On the other hand, an important element that several Latin American countries have to take into account when analyzing their support for Ukraine is its strong relationship from a military point of view with the West.

This is how the political scientist and international relations expert Paulina Astroza explains it to BBC Mundo.

“There is an important part of the Latin American countries that will always accompany the United States for a security issue. This is the case of Colombia or of many Central American countries that are militarily dependent on the United States,” she says.

A similar opinion is held by John Griffiths.

«The Chilean Air Force, for example, depends on its alliance with the United States, on its fleet of F16 Fighters. The Chilean Navy is also highly dependent on the West, and the Army has the armored fleet, which is German. In Peru, Brazil and Colombia it is more or less similar. Colombia has a decades-long relationship with the United States and not because today there is an ideologically left-wing government that has disappeared, “he says.

The experts consulted by BBC Mundo agree that, despite the strong ties that several Latin American nations have with the West, Ukraine and the leaders who support it -such as Joe Biden- are still waiting for a greater signal of support from the region.

And that pressure – they add – will only continue to increase as long as the war does not end.

Internal support

There is another important element that Latin American countries must evaluate when supporting Russia or Ukraine: what their own citizens think about the war.

At this point, it is key to keep in mind that for many Latin Americans this is a distant conflict, explains Juan Pablo Toro, senior fellow at the Royal United Service Institute (RUSI), a UK-based institution that brings together defense experts and security.

“Given the security crisis in Latin America, people wonder why they are going to go to war thousands of kilometers away if they cannot go out to the streets because the drug traffickers are there. In security issues, the priority starts with the internal one”, he points out.

Thus, he explains, there are more incentives to adopt a neutral position in the face of the conflict.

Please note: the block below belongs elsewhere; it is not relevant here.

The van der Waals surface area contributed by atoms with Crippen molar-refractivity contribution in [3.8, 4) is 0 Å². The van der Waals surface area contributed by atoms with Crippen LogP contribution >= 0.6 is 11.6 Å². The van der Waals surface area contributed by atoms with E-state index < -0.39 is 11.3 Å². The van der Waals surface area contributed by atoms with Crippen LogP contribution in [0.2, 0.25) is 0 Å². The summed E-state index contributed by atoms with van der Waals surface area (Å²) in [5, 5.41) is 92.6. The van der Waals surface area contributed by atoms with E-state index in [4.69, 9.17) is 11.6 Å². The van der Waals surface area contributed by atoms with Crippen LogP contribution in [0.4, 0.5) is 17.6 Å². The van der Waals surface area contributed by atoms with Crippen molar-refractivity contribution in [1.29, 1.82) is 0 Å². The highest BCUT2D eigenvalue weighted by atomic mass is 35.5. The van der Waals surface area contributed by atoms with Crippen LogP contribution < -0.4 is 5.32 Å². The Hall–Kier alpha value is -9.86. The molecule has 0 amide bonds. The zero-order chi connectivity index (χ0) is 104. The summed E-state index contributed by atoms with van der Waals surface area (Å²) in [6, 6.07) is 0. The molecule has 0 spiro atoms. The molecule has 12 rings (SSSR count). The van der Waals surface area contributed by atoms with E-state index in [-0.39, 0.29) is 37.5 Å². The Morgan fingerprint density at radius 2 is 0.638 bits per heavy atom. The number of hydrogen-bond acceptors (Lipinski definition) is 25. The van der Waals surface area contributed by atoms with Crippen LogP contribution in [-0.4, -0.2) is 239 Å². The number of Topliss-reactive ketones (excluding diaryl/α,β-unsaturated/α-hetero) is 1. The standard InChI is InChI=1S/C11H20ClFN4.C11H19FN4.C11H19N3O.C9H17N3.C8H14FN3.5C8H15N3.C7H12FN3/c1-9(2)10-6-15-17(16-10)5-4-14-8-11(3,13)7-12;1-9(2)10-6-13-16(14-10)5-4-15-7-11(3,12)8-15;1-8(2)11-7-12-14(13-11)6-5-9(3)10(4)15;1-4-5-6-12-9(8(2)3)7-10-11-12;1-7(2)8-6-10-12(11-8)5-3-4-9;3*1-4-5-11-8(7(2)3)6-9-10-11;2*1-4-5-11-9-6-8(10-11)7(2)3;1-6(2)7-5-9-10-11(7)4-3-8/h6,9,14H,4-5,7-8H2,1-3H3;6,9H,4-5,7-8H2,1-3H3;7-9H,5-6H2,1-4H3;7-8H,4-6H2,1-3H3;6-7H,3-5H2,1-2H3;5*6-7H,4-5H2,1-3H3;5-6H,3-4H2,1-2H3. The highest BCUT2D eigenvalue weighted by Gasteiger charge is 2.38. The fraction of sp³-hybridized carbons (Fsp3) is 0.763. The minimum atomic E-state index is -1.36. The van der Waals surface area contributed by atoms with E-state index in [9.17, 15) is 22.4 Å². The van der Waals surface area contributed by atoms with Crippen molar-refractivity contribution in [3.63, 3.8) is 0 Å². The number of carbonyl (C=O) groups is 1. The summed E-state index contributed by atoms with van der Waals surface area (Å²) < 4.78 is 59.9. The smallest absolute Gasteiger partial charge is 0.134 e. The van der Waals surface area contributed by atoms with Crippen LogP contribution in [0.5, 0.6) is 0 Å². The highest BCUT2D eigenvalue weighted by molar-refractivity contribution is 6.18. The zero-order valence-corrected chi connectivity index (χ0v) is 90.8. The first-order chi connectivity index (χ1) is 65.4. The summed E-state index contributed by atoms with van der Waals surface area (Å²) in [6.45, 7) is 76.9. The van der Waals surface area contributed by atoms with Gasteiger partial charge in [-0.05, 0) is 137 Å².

“Telling people that what is at stake here is legality, sovereignty and an international system based on rules is very difficult. Because also nobody knows what is going to happen and in the end supporting Ukraine is buying an enemy who is also a friend of China,” says Toro, who is also executive director of AthenaLab.

On the other hand, Latin American governments -many of them from the left- have received pressure from their own political coalitions.

This is the case of Boric, who came to power at the hands of the Chilean Communist Party (PC). At the time of the invasion, in February 2022, this party condemned Russia but also the United States and the North Atlantic Treaty Organization (NATO) for their “expansionist efforts” which, they said, “opened up the danger of war.”

In addition, they opposed the Ukrainian leader speaking before the Chilean parliament, and, in fact, they were not present at the intervention made this Tuesday.

“Boric’s decision to support Ukraine so strongly has generated costs and bullying from his own coalition,” says Paz Zárate, a Chilean lawyer specializing in public international law.

Boric has made a personal commitment to human rights, regardless of country. Perhaps he does not feel, as other Latin American presidents do, an identification with Soviet times,” she adds.

More than a year after the Russian invasion of Ukraine, international analysts agree that every day there will be more pressure for Latin American countries to take a definitive position on the war.

While neutrality can be a good ally for many nations in the region, the great powers are eager to flaunt their endorsements in an increasingly polarized and at times Cold War-esque world.

Article translated and adapted form BBC Mundo. Read the original in Spanish here.